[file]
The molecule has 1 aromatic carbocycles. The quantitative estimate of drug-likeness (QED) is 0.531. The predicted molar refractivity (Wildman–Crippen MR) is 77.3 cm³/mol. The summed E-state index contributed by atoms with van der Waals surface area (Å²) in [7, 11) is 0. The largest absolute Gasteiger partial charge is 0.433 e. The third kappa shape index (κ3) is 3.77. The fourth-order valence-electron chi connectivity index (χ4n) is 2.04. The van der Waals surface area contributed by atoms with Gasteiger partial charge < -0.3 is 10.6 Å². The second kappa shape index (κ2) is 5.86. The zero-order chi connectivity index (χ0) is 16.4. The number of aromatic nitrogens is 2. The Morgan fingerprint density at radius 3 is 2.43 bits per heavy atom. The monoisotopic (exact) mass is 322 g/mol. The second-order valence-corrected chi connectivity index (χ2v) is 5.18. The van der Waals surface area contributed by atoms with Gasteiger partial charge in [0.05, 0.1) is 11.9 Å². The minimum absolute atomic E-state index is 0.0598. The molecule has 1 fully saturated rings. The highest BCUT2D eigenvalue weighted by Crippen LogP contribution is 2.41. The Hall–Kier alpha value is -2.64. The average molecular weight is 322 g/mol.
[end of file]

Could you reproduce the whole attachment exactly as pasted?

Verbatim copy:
The molecule has 1 aromatic carbocycles. The quantitative estimate of drug-likeness (QED) is 0.531. The predicted molar refractivity (Wildman–Crippen MR) is 77.3 cm³/mol. The summed E-state index contributed by atoms with van der Waals surface area (Å²) in [7, 11) is 0. The largest absolute Gasteiger partial charge is 0.433 e. The third kappa shape index (κ3) is 3.77. The fourth-order valence-electron chi connectivity index (χ4n) is 2.04. The van der Waals surface area contributed by atoms with Gasteiger partial charge < -0.3 is 10.6 Å². The second kappa shape index (κ2) is 5.86. The zero-order chi connectivity index (χ0) is 16.4. The number of aromatic nitrogens is 2. The Morgan fingerprint density at radius 3 is 2.43 bits per heavy atom. The monoisotopic (exact) mass is 322 g/mol. The second-order valence-corrected chi connectivity index (χ2v) is 5.18. The van der Waals surface area contributed by atoms with Gasteiger partial charge in [0.05, 0.1) is 11.9 Å². The minimum absolute atomic E-state index is 0.0598. The molecule has 1 fully saturated rings. The highest BCUT2D eigenvalue weighted by Crippen LogP contribution is 2.41. The Hall–Kier alpha value is -2.64. The average molecular weight is 322 g/mol.